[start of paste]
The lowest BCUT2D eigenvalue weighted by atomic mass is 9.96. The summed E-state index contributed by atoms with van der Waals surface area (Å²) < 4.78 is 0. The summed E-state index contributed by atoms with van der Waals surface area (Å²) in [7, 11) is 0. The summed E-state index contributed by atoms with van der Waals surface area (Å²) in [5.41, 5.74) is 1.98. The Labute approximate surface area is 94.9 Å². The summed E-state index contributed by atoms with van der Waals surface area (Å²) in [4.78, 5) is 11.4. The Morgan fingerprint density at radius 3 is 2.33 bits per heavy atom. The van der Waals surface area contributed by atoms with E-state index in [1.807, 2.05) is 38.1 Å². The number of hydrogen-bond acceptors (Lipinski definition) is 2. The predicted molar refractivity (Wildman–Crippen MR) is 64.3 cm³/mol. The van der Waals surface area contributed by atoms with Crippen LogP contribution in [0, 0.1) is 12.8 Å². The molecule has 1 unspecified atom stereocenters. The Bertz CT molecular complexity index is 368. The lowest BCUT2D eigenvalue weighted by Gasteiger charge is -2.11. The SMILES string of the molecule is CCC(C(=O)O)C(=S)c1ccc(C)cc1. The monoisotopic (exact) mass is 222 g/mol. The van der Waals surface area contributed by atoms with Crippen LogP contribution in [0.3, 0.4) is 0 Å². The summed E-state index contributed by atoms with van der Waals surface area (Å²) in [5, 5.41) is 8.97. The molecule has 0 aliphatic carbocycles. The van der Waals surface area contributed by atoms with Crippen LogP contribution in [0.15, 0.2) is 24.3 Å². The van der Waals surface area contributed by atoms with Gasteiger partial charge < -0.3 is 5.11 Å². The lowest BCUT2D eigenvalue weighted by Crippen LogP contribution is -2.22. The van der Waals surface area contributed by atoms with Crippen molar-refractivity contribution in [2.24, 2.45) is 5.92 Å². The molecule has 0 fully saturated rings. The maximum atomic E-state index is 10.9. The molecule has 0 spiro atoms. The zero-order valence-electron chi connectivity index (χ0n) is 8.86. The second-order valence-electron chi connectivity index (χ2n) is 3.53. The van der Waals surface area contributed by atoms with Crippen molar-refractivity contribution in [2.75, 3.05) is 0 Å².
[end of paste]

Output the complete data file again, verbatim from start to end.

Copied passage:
The lowest BCUT2D eigenvalue weighted by atomic mass is 9.96. The summed E-state index contributed by atoms with van der Waals surface area (Å²) < 4.78 is 0. The summed E-state index contributed by atoms with van der Waals surface area (Å²) in [7, 11) is 0. The summed E-state index contributed by atoms with van der Waals surface area (Å²) in [5.41, 5.74) is 1.98. The Labute approximate surface area is 94.9 Å². The summed E-state index contributed by atoms with van der Waals surface area (Å²) in [4.78, 5) is 11.4. The Morgan fingerprint density at radius 3 is 2.33 bits per heavy atom. The van der Waals surface area contributed by atoms with E-state index in [1.807, 2.05) is 38.1 Å². The number of hydrogen-bond acceptors (Lipinski definition) is 2. The predicted molar refractivity (Wildman–Crippen MR) is 64.3 cm³/mol. The van der Waals surface area contributed by atoms with Crippen LogP contribution in [0, 0.1) is 12.8 Å². The molecule has 1 unspecified atom stereocenters. The Bertz CT molecular complexity index is 368. The lowest BCUT2D eigenvalue weighted by Gasteiger charge is -2.11. The SMILES string of the molecule is CCC(C(=O)O)C(=S)c1ccc(C)cc1. The monoisotopic (exact) mass is 222 g/mol. The van der Waals surface area contributed by atoms with Crippen LogP contribution in [0.3, 0.4) is 0 Å². The summed E-state index contributed by atoms with van der Waals surface area (Å²) in [5, 5.41) is 8.97. The molecule has 0 aliphatic carbocycles. The van der Waals surface area contributed by atoms with Crippen LogP contribution in [0.15, 0.2) is 24.3 Å². The van der Waals surface area contributed by atoms with Gasteiger partial charge < -0.3 is 5.11 Å². The lowest BCUT2D eigenvalue weighted by Crippen LogP contribution is -2.22. The van der Waals surface area contributed by atoms with Crippen molar-refractivity contribution in [2.24, 2.45) is 5.92 Å². The molecule has 0 fully saturated rings. The maximum atomic E-state index is 10.9. The molecule has 0 spiro atoms. The zero-order valence-electron chi connectivity index (χ0n) is 8.86. The second-order valence-electron chi connectivity index (χ2n) is 3.53. The van der Waals surface area contributed by atoms with Crippen molar-refractivity contribution in [2.75, 3.05) is 0 Å².